Wedding collateral damage: The domino effect that fuels the marital-industrial complex

 

It's wedding season, kid! And out there in the field of love there are going to be a lot of casualties. Well, casualties is perhaps a strong word but you'll see what I mean.

In the coming months, many will attend lovely weddings of lovely friends in lovely surroundings. You know how it goes down: a couple who have been dating since about the end of university get married in some pleasant countryside surroundings; all of their friends are there; the sun shines in between the rain; booze is taken. All told, it's a pretty damn nice weekend – for now it seems it must be an entire weekend – surrounded by love, happiness, joy and Facebook likes.

Among the attendees is another couple. Let's say they've been dating for five or six years. They're living together. All is rosy in their relationship, more or less. But there is a niggling snag about marriage. Sure, they've discussed it, but only vaguely once or twice. "It's never really come up," they say. Occasionally their parents make annoying noises about it. Things are dragging on. Then comes this wedding at this particular point. As mentioned, it's all pretty lovely. They're captured by the moment. Two weeks later, the deal is done. An engagement. There will be another wedding.

This is wedding collateral damage.

Sport, like love and war, is ripe for analogies, so let's throw another one in the pot. In rugby union, there's a moment where the attacking team are close to the opposition's try line, but instead of going for a try they decide to attempt for a drop goal.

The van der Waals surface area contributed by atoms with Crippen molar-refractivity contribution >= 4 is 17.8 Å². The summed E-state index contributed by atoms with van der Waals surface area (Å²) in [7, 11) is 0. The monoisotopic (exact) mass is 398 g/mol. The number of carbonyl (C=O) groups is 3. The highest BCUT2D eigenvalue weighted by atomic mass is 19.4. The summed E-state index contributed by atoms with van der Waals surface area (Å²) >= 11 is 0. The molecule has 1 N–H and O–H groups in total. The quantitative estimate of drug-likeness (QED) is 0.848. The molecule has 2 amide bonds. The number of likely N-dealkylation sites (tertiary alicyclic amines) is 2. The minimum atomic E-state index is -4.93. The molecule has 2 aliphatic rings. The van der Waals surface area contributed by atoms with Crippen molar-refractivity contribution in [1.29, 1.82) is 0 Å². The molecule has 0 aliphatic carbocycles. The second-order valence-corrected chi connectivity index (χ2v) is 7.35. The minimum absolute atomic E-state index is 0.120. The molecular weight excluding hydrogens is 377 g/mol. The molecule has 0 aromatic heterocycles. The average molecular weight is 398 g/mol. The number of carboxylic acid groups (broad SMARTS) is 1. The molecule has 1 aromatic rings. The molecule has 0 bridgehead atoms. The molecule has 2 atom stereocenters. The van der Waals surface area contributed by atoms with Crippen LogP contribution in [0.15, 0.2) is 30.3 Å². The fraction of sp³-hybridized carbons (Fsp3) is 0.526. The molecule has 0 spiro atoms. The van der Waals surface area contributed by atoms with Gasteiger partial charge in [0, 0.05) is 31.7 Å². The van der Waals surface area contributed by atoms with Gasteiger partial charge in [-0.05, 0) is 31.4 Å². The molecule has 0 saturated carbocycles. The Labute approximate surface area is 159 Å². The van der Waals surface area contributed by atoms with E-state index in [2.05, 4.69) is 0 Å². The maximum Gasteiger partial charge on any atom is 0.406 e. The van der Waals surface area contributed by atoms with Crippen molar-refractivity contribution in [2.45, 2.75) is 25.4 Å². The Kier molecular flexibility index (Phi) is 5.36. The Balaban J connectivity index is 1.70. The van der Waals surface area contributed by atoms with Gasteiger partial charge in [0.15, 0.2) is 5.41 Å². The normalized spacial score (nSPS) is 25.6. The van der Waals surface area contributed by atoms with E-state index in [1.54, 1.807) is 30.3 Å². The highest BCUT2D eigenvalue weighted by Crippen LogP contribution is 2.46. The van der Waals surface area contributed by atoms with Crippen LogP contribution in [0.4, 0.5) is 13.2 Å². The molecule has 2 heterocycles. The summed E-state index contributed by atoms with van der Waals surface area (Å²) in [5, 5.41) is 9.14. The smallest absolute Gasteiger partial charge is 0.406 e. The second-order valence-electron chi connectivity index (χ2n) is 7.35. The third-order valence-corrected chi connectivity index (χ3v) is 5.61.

Read more: Anatomy of Kate Moss's wedding dress
Kate Moss's dress takes centre stage at V&A
The first wedding dance arms race
Wedding collateral damage explained
The best make-up for brides
11.2 things I've learnt from filming 112 weddings
Busting the BritWedCom boom
Gay couples reflect on married life
Hen and stag-do strippers confess all

The forwards ruck or maul the ball within striking range of the goal posts; the outhalf (the one doing the kicking, your Jonny Wilkinsons) steps back to receive the ball, but goes deeper than he normally would so as to have more time to kick the ball before oncoming opposition attempt to block the kick. When the outhalf takes these steps back, the commentator sometimes describes it as the player having "dropped back into the pocket".

In the window – two weeks, a month, maybe – after a nice wedding, some surrounding unmarried couples are going to be feeling the twinge; they've dropped back into the pocket. That seemed nice, they think, maybe we should just go for it.

Ensuing engagement announcements then cause a further chain of events: other unmarried couples, who weren't at the first wedding but know the latter newly-engaged couples, start to have their own existential crises. More engagements! More wedding collateral damage.

Of course, it could all go the other way, too – the joy, then the self-questioning inspiring a break-up. But let's focus on the positive, here. 'Tis the season. Raise a glass to the bride and groom.

PROMOTED VIDEO
Have you tried new the Independent Digital Edition apps?
Life and Style
ebookNow available in paperback
ebooks
ebookPart of The Independent’s new eBook series The Great Composers
Latest stories from i100
Have you tried new the Independent Digital Edition apps?
Independent Dating
and  

By clicking 'Search' you
are agreeing to our
Terms of Use.

ES Rentals

    iJobs Job Widget
    iJobs General

    Recruitment Genius: Polish Speaking Buying Assistant

    £18000 - £20000 per annum: Recruitment Genius: Superb opportunity for a BUYING...

    Recruitment Genius: Support Worker

    £14560 - £15000 per annum: Recruitment Genius: This company offers personalise...